Composer Nicholas Britell on Re-creating the 70's for "Battle of the Sexes"

Composer Nicholas Britell on Re-creating the 70's for "Battle of the Sexes"
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Nicholas Britell is one of the most accomplished and thoughtful young composers in Hollywood, and it was a great pleasure to talk to him about creating a score for “Battle of the Sexes” (now in theaters). It is the story of the tennis match that became a wild and wildly controversial national event, with Steve Carell and Emma Stone as Bobby Riggs and Billie Jean King.

One thing I love about the movie is that it takes a real-life media circus based on caricatures and hyperbole and shows us the real human stories behind it.

That really gets to the heart of the approach that I had with the story. When I first met [directors] Jonathan Dayton and Valerie Faris] and watched the rough cut of the film, I was so excited about the movie because on the surface there is this massive athletic event, spectacle, this huge story but what I was really drawn to was the way in which the personal story of the characters is woven through the film. The personal story on this very public stage is what the film is really about.

And so musically it was a wonderful experience to work so closely with John and Valerie. We spent months together while they were editing the movie. I came up with a series of musical theme ideas and we mapped it out over the course of the film. There is a Bobby Riggs personal theme which is scored for a small jazz group with an upright piano and a double bass and a drum kit and then there are a few woodwinds here and there. And then there is a Billie Jean personal theme that reflects the changes she experiences. The colors of that theme change over the course of the film, so in the beginning it is more of an ambient soundscape and by the end it's actually a full 79-piece orchestra. Her theme evolves until it finally reaches its full scope where there is a big cello in the match with her theme and then at the moment of her victory, there is a full orchestra taking it over. So it was exciting to see the way in which the geography of the musical ideas could live in parallel to the story.

And one of the things we really utilized throughout the film was the evolution of instrumentation. We thought a lot about the musical colors themselves. One of the first things we talked about was how this is a big story set in 1973, so what should the music actually sound like? We used some old-style equipment to try to have the music feel like it might have been recorded in the 1970s. One of our first ideas was: what if I were to write classical style music but written for 1970's rock band instrumentation, electric guitars and electric bass and drums and an electric rock organ that is woven in through the whole movie. In the beginning, it's very quiet in the background and in the tennis match you really hear it and it gets focused on. We started with the 70's band instrumentation and as we explored the film and worked on it together, we started saying, “What if we had woodwinds here?” and “What if we have strings?” The movie responded so immediately to those experiments. The movie wanted the largest scope as the story unfolded.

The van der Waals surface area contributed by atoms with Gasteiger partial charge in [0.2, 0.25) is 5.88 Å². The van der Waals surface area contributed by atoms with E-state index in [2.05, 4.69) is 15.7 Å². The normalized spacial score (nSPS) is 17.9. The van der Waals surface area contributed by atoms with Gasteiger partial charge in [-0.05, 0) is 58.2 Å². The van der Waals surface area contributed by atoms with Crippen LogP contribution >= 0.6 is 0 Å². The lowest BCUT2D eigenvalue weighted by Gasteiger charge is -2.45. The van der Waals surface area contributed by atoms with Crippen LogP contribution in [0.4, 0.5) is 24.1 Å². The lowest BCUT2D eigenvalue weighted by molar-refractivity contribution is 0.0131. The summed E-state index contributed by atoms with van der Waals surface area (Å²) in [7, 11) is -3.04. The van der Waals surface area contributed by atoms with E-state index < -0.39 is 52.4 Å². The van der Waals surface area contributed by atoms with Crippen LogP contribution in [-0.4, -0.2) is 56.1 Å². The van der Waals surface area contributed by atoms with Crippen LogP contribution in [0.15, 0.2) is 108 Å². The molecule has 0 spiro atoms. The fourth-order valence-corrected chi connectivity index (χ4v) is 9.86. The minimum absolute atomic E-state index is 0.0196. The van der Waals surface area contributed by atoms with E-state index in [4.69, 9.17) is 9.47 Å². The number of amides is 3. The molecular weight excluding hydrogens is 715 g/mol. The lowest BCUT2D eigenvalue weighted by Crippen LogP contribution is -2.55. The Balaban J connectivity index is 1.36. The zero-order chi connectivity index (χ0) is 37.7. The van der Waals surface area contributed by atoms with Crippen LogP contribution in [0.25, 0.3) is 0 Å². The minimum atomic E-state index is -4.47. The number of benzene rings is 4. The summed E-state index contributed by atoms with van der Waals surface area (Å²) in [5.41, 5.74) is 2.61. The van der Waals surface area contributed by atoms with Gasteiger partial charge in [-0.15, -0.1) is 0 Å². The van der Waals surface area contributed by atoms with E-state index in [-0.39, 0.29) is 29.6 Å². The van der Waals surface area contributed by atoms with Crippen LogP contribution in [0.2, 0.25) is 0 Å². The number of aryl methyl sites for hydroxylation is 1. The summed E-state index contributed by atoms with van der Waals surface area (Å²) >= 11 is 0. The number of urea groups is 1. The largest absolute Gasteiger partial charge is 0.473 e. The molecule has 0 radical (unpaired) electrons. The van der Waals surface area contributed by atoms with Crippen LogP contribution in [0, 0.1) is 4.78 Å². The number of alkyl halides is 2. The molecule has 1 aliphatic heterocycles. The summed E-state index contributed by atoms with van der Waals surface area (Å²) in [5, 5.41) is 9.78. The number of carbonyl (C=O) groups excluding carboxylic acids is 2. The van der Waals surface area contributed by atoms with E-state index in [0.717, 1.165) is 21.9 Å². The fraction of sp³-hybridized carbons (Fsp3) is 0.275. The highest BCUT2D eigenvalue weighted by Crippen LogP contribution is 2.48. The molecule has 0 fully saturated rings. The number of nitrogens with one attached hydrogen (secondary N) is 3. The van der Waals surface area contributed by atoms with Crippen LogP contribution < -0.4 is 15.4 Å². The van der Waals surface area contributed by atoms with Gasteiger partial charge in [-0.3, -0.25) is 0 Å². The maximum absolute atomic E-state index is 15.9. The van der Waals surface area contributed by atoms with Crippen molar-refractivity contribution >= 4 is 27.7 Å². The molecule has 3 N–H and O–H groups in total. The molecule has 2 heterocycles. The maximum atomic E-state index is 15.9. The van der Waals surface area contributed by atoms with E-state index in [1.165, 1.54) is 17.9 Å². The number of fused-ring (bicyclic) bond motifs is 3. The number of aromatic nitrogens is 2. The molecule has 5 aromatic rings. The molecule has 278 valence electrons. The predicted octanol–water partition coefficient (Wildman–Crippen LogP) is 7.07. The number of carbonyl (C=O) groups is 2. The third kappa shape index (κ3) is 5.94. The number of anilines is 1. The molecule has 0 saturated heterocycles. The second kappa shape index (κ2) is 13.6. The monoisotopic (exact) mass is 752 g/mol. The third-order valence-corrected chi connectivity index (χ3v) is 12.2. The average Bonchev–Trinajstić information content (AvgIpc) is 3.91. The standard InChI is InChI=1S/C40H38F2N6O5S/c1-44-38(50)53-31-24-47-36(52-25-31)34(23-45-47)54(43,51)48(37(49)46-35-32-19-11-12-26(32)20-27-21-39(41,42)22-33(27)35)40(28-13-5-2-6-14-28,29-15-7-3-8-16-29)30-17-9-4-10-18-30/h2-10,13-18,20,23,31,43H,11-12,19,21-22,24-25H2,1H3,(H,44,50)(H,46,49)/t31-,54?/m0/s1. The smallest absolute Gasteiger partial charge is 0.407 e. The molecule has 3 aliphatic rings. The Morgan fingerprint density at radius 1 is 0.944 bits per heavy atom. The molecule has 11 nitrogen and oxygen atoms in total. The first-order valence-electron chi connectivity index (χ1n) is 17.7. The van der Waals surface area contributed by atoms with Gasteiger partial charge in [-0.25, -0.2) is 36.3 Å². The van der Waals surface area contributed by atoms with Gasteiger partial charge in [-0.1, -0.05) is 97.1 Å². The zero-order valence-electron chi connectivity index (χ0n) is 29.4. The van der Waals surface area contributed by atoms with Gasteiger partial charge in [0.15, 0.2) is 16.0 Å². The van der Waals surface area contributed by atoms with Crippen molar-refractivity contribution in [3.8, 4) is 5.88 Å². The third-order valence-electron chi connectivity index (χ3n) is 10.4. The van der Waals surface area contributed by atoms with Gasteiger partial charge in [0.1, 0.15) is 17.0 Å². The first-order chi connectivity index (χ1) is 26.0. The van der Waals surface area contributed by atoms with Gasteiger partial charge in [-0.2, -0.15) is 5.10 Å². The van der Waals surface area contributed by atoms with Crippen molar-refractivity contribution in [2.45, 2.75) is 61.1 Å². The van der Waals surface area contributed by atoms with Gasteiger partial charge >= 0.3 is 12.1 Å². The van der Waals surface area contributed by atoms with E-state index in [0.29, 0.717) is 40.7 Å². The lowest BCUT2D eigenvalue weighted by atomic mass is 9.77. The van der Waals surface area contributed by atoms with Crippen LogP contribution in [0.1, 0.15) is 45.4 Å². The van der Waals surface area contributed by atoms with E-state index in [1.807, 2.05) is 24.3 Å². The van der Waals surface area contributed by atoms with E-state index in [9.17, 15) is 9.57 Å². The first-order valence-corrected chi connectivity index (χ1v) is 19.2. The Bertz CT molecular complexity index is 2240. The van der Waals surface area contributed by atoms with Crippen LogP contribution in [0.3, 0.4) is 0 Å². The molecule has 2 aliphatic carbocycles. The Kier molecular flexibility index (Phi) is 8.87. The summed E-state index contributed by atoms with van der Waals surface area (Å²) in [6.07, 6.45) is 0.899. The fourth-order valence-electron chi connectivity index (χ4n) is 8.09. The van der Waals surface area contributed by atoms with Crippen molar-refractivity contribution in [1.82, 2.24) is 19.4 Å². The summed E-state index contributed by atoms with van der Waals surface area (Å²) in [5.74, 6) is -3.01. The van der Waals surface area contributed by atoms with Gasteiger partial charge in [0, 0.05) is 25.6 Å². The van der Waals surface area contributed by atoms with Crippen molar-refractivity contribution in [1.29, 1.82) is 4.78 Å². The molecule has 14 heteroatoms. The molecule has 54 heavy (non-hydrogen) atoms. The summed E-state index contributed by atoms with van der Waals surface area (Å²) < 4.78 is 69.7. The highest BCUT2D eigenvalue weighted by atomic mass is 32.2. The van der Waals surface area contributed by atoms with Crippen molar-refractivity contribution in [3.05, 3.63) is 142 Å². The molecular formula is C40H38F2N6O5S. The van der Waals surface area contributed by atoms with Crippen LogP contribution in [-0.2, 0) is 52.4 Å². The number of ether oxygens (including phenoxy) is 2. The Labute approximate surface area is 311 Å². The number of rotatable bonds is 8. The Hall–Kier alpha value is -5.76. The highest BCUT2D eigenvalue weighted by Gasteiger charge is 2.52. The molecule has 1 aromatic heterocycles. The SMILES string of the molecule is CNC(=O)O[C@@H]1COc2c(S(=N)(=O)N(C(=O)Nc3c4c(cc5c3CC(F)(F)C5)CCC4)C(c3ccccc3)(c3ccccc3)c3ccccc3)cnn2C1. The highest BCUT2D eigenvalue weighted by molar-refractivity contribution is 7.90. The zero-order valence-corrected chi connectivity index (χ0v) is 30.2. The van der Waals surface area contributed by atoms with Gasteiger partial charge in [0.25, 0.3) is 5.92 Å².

Any time you hear a piano with Billie Jean in the movie, it's a Steinway concert grand, a beautiful instrument. And whenever you hear a piano with Bobby Riggs, it’s actually this little upright piano.

We really thought a lot about the percussion, too, because of the hoopla and spectacle, which has a marching band and over the top spectacle. So there is a marching band drum set that we utilized, there is this big bass drum and snare percussion that you hear quietly in different places in the movie and then finally in the match you are hearing it writ large.

I know you like to do research. What did you learn in researching this story?

I did not know anything about the story at all but my wife is a huge tennis fan and she knew about it. Her father is a sports photographer who happened to shoot at the US Open almost every year. We discovered that there was actually a photograph taken of my wife's dad with Billie Jean and her partner from the '90s. But the best research was Billie Jean, getting a chance to meet her and speak with her. She is so remarkable and it has been just such a privilege to have that opportunity.

What did you like most about working on this movie?

Jonathan and Valerie are so lovely and so encouraging and so kind and also so talented and ultimately they have such great instincts. And it was exciting to create an original song for the movie. When Sara Bareilles said she would work with us it was a dream, the very coolest collaboration. And one of the really special things about the story is its significance on a lot of levels. There is an important global historical quality and there is empowerment. And there is also a personal story of the path that our lives take us on and our own inner hopes and dreams.

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